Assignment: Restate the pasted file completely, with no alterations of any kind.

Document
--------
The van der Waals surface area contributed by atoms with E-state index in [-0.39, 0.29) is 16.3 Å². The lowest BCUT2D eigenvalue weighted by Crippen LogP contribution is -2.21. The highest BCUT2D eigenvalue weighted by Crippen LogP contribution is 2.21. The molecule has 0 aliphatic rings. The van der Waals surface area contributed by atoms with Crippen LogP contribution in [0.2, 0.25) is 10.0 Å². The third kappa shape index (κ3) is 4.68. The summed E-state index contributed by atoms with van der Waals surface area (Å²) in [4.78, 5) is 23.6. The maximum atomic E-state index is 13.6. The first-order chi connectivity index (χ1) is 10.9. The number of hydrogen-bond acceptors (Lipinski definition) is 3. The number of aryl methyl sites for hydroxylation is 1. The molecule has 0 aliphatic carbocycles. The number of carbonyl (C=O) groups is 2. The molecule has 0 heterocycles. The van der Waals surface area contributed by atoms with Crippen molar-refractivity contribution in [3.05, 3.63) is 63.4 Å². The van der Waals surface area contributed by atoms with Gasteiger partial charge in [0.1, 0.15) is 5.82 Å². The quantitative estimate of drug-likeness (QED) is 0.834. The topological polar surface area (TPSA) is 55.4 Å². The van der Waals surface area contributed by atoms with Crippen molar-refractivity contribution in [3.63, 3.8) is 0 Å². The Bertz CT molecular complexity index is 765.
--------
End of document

The van der Waals surface area contributed by atoms with E-state index in [-0.39, 0.29) is 16.3 Å². The lowest BCUT2D eigenvalue weighted by Crippen LogP contribution is -2.21. The highest BCUT2D eigenvalue weighted by Crippen LogP contribution is 2.21. The molecule has 0 aliphatic rings. The van der Waals surface area contributed by atoms with Crippen LogP contribution in [0.2, 0.25) is 10.0 Å². The third kappa shape index (κ3) is 4.68. The summed E-state index contributed by atoms with van der Waals surface area (Å²) in [4.78, 5) is 23.6. The maximum atomic E-state index is 13.6. The first-order chi connectivity index (χ1) is 10.9. The number of hydrogen-bond acceptors (Lipinski definition) is 3. The number of aryl methyl sites for hydroxylation is 1. The molecule has 0 aliphatic carbocycles. The number of carbonyl (C=O) groups is 2. The molecule has 0 heterocycles. The van der Waals surface area contributed by atoms with Crippen molar-refractivity contribution in [3.05, 3.63) is 63.4 Å². The van der Waals surface area contributed by atoms with Gasteiger partial charge in [0.1, 0.15) is 5.82 Å². The quantitative estimate of drug-likeness (QED) is 0.834. The topological polar surface area (TPSA) is 55.4 Å². The van der Waals surface area contributed by atoms with Crippen molar-refractivity contribution in [3.63, 3.8) is 0 Å². The Bertz CT molecular complexity index is 765.